RICHMOND, Virginia — Democrats in the Virginia Senate on Tuesday rejected several Republican attempts to repeal a so-called “clean cars” bill that aims to reduce carbon pollution through the passage of California’s strict vehicle emissions rules.
The committee vote marked a critical moment in the GOP’s attempted repeal — one of the most high-profile environmental debates of this session. While similar measures are still expected to pass through the Republican-controlled House, they would eventually end up before the same Senate committee for a vote.
Environmental groups, who say the approval of the standards was one of the biggest steps Virginia has taken to tackle climate change, applauded Tuesday’s outcome.
“Today’s vote shows that (Governor Glenn) Youngkin-led attacks on Virginia’s fundamental climate laws are a dead end and that he should be on the side of promoting pollution and not opposing it,” said Walton Shepherd, Virginia policy director. for the Natural Resources Defense Council.
Republicans unsuccessfully tried last year to repeal the 2021 law, and Youngkin vowed to try again after California moved in August to require all new cars, pickups and SUVs to be electric or hydrogen by 2035. their existing gas-powered cars or buy used cars.
Opponents of following California’s lead say the targets are unattainable and the electric vehicles that will be needed — and their batteries — are too expensive for many families. Speakers also expressed concerns on Tuesday about whether the power grid can handle the extra demand.
Some Republican senators asked their colleagues to consider at least delaying implementation of the standards.
“I hope there is at least a way to change this. Do something so that reasonable judgment can guide the day here,” said Senator Richard Stuart.
The Senate Committee on Agriculture, Conservation, and Natural Resources eventually rolled through several similar repeal bills before the Consolidated Group voted 8 to 7.
The “clean cars” law was initially passed two years ago, at a time when the state government was under full democratic control. The measure that then Gov. Ralph Northam’s signing into law was a top priority for environmentalists at the time. It requires that from 2024 a certain percentage of new passenger cars sold by manufacturers be electric or hybrid electric.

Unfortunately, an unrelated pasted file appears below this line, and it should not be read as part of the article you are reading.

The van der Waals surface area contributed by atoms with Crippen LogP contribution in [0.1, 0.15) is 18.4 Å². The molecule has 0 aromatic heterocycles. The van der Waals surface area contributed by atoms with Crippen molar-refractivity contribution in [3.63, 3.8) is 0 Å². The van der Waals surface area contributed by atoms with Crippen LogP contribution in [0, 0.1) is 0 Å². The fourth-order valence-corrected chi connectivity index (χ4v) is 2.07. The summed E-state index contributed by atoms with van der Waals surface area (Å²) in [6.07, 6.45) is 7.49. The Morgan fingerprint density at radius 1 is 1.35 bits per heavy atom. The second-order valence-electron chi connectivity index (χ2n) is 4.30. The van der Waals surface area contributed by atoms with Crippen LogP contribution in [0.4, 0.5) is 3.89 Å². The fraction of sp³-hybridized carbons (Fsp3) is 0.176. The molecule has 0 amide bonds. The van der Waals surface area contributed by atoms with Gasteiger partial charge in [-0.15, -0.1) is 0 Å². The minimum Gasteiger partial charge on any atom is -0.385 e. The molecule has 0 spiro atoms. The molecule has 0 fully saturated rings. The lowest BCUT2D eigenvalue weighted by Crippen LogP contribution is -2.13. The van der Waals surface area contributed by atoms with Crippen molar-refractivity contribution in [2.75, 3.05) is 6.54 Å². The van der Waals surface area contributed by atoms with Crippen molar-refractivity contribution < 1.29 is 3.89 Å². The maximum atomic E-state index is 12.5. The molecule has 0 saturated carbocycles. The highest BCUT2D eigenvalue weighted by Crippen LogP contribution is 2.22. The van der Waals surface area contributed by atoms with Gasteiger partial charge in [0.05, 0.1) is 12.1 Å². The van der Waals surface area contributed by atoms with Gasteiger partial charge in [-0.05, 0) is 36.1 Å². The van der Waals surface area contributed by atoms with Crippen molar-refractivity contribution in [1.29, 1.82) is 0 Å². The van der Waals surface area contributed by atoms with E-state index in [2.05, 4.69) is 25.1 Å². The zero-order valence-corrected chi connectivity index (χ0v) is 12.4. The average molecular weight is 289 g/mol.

The mechanism for reaching the mandatory vehicle sales threshold – which would start at about 8% in 2024 and increase each year thereafter – involves adopting California vehicle emission standards. California has had the authority to set its own rules under an exemption from the federal Clean Air Act for decades.
The program applies to manufacturers, not car dealers. Manufacturers that do not meet the requirements can buy credits from others who have surpassed the target.
Proponents of the change argued that some automakers are prioritizing shipping their electric vehicles, or EVs, to states that use California standards. They said that means supply in Virginia is not meeting demand, especially outside the Washington suburbs.
The hope was that the law would make it easier and more likely that Virginians will choose cleaner cars and, in turn, help reduce pollution from the transportation industry, which is Virginia’s largest heat-trapping source of carbon dioxide, according to federal data.
Opponents argued when the Virginia law was passed that the Commonwealth should not tie its future to California.
In August, after California’s Air Resources Board further tightened its standards, state officials confirmed that the change would apply to Virginia. Youngkin vowed to push for repeal, saying he would work to “prevent this ridiculous edict from being forced on Virginians.”
“As the governor stated, Democrats in Virginia have outsourced energy policy decision-making to unelected bureaucrats in California,” Youngkin spokeswoman Macaulay Porter said in a statement.
The governor has said he generally welcomes efforts to push for cleaner energy sources, but thinks the methods applied under previous years of Democratic scrutiny are too rigid.
A representative from the Alliance for Automotive Innovation, which represents most automakers, said at the committee’s hearing that it was neutral on the bill. But the representative, Josh Fisher, expressed concern that since 2021, Virginia has not enacted any policies to help reach the thresholds of the mandate.
“I’m here to advocate for consumer purchase discounts, improved electric vehicle charging infrastructure, updating your state’s building codes. These are all policies that you must adopt if you want to proceed with this policy,” Fisher said.